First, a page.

The New York Supreme Court Appellate Division, however, agreed with the client’s interpretation. The Court took 15% of $2.2 million, subtracted the fees paid for the capped phases, and determined the law firm was entitled to 15% of the balance of that—$170,000. The Court crisply reminded the law firm that it was a sophisticated drafter of the agreement and any ambiguity would be construed against the law firm.
III. Poorly Drafted or Unreasonable AFAs
May Lead to Disciplinary Action
Adverse decisions involving finances are but one consequence of loose AFAs. Disciplinary action is another, and very real, outcome. This is especially true when an AFA that may at first blush seem reasonable becomes unreasonable as the course of a representation unfolds.
No matter the jurisdiction, a key component to any fee agreement is that the fee be reasonable. Although the factors that go into a reasonableness determination vary from case to case, a windfall to the lawyer may be deemed unreasonable with the benefit of hindsight.
The fee was reduced 80% in arbitration and the lawyer was suspended for 120 days.
Consider an Indiana lawyer suspended for four months for a contingent fee agreement that contemplated the lawyer receiving one-third of any funds in trust that he was able to secure for his client. The lawyer succeeded in obtaining nearly $45,000 for his client within just three days. Per the fee agreement, the lawyer collected one-third of the recovered funds, resulting in a total fee of over $14,000. In re Powell, 953 N.E.2d 1060, 1062-63 (Ind. 2011).
The fee was reduced nearly 80% in fee arbitration, however, and the lawyer was suspended for 120 days. The Indiana Supreme Court noted that although a contingent fee need not be reduced every time a case proves more lucrative than contemplated, the fee is nevertheless unreasonable if it gives the attorney an unconscionable windfall. The Court wrote that while it was reasonable to believe at the outset that the matter would be contested and complicated, the lawyer found out within two or three days that the case would not involve a prolonged time commitment, opposition, or risk of no recovery and, consequently, the arrangement should have been modified to be more reasonable.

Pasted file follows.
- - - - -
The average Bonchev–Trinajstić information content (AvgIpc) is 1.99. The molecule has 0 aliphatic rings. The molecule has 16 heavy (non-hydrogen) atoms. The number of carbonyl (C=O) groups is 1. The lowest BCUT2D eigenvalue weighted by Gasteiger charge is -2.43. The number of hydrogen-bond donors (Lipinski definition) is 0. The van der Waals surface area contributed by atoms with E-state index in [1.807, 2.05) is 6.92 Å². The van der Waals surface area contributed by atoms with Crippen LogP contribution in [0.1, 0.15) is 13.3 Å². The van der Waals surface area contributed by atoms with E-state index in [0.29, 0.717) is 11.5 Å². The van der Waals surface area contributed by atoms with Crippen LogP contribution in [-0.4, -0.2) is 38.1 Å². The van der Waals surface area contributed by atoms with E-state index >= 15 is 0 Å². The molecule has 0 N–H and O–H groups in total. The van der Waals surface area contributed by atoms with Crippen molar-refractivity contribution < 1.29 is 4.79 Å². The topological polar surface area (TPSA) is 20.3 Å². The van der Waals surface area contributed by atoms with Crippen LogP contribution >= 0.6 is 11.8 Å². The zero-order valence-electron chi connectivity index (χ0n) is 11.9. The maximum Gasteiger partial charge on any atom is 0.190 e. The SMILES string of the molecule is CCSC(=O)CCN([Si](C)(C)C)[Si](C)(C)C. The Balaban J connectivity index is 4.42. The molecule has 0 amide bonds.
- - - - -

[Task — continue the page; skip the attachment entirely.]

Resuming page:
Various courts around the country have concurred with this reasonableness principle in evaluating a lawyer’s fee after the fact in light of the criteria found in the Rules of Professional Conduct. Lawyers using an AFA are well advised to ensure that if circumstances change, the AFA should be revisited with the client to avoid a fee dispute or disciplinary action down the road. “But the client agreed to it” will never be a successful argument by itself.
Beware the Blended Rate
Lawyers have also faced disciplinary ramifications for using a blended rate when that rate is later evaluated for reasonableness. One factor in determining whether a fee is reasonable is the skill and knowledge necessary to complete the task. A lawyer in Wisconsin was suspended for two years for using a blended rate to charge for legal and non-legal services. In re Disciplinary Proceedings Against Gilbert, 227 Wis. 2d 444, 595 N.W.2d 715 (1999). The disciplinary authority in Wisconsin determined that the charge for non-legal services was unreasonably high.
Firms employing a blended rate that includes non-lawyer time should ensure that the ultimate rate is reasonable for the tasks performed. Remember that when lawyers use a blended rate to bill a client and then seek to recover attorneys’ fees as a prevailing party, several jurisdictions have rejected the blended rate and converted the rates to those customarily charged in similar matters in the locality in determining the amount of fees to award.
Must We Only Bill by the Hour? No, but . . .
|Many clients and lawyers agree that moving away from the billable hour model is a good thing. But lawyers must do so with caution and thought. It is easy to explain why your hourly rate is in line with what similarly positioned lawyers charge for similar services. It is harder to show the value provided by your services, something AFAs aspire to reward more aggressively. There is no one-size-fits-all with AFAs, and they are subject to scrutiny and revision after the fact. |
Craft AFAs carefully and in well-defined terms. This will increase the likelihood that you and your firm get paid in full and avoid the negative consequences of litigation and discipline. And before you send the final bill, pick up the phone. Talk with your client about the expectations memorialized in the fee agreement and document that confirmation. One simple conversation may avoid significant consternation and consequences.